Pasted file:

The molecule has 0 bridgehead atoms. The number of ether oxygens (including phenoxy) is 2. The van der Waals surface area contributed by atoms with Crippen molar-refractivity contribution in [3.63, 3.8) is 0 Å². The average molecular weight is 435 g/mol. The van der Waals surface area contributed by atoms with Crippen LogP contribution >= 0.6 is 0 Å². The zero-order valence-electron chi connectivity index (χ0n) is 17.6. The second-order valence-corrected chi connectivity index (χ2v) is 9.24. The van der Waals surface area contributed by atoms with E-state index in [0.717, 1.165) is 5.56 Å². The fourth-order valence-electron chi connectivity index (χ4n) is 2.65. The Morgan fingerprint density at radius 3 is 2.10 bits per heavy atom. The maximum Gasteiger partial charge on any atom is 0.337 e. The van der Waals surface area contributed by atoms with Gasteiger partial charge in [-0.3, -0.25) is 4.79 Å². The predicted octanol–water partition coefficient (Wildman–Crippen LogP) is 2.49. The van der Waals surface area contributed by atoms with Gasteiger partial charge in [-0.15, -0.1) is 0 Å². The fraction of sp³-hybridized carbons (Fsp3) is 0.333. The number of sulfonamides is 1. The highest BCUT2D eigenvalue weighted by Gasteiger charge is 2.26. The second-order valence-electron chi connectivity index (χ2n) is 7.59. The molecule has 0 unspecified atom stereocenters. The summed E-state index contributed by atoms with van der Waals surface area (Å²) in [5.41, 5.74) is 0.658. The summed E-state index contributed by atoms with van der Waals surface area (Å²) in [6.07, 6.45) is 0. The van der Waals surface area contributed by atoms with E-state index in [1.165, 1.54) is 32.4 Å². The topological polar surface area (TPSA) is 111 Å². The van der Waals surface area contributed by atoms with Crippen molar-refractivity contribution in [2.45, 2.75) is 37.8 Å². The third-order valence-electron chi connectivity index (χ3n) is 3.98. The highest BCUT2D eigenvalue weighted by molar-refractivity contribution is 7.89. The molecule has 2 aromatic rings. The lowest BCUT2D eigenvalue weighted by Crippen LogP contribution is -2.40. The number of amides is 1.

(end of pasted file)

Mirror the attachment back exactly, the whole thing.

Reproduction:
The molecule has 0 bridgehead atoms. The number of ether oxygens (including phenoxy) is 2. The van der Waals surface area contributed by atoms with Crippen molar-refractivity contribution in [3.63, 3.8) is 0 Å². The average molecular weight is 435 g/mol. The van der Waals surface area contributed by atoms with Crippen LogP contribution >= 0.6 is 0 Å². The zero-order valence-electron chi connectivity index (χ0n) is 17.6. The second-order valence-corrected chi connectivity index (χ2v) is 9.24. The van der Waals surface area contributed by atoms with E-state index in [0.717, 1.165) is 5.56 Å². The fourth-order valence-electron chi connectivity index (χ4n) is 2.65. The Morgan fingerprint density at radius 3 is 2.10 bits per heavy atom. The maximum Gasteiger partial charge on any atom is 0.337 e. The van der Waals surface area contributed by atoms with Gasteiger partial charge in [-0.3, -0.25) is 4.79 Å². The predicted octanol–water partition coefficient (Wildman–Crippen LogP) is 2.49. The van der Waals surface area contributed by atoms with Gasteiger partial charge in [-0.15, -0.1) is 0 Å². The fraction of sp³-hybridized carbons (Fsp3) is 0.333. The number of sulfonamides is 1. The highest BCUT2D eigenvalue weighted by Gasteiger charge is 2.26. The second-order valence-electron chi connectivity index (χ2n) is 7.59. The molecule has 0 unspecified atom stereocenters. The summed E-state index contributed by atoms with van der Waals surface area (Å²) in [5.41, 5.74) is 0.658. The summed E-state index contributed by atoms with van der Waals surface area (Å²) in [6.07, 6.45) is 0. The van der Waals surface area contributed by atoms with E-state index in [1.165, 1.54) is 32.4 Å². The topological polar surface area (TPSA) is 111 Å². The van der Waals surface area contributed by atoms with Crippen molar-refractivity contribution in [2.45, 2.75) is 37.8 Å². The third-order valence-electron chi connectivity index (χ3n) is 3.98. The highest BCUT2D eigenvalue weighted by molar-refractivity contribution is 7.89. The molecule has 2 aromatic rings. The lowest BCUT2D eigenvalue weighted by Crippen LogP contribution is -2.40. The number of amides is 1.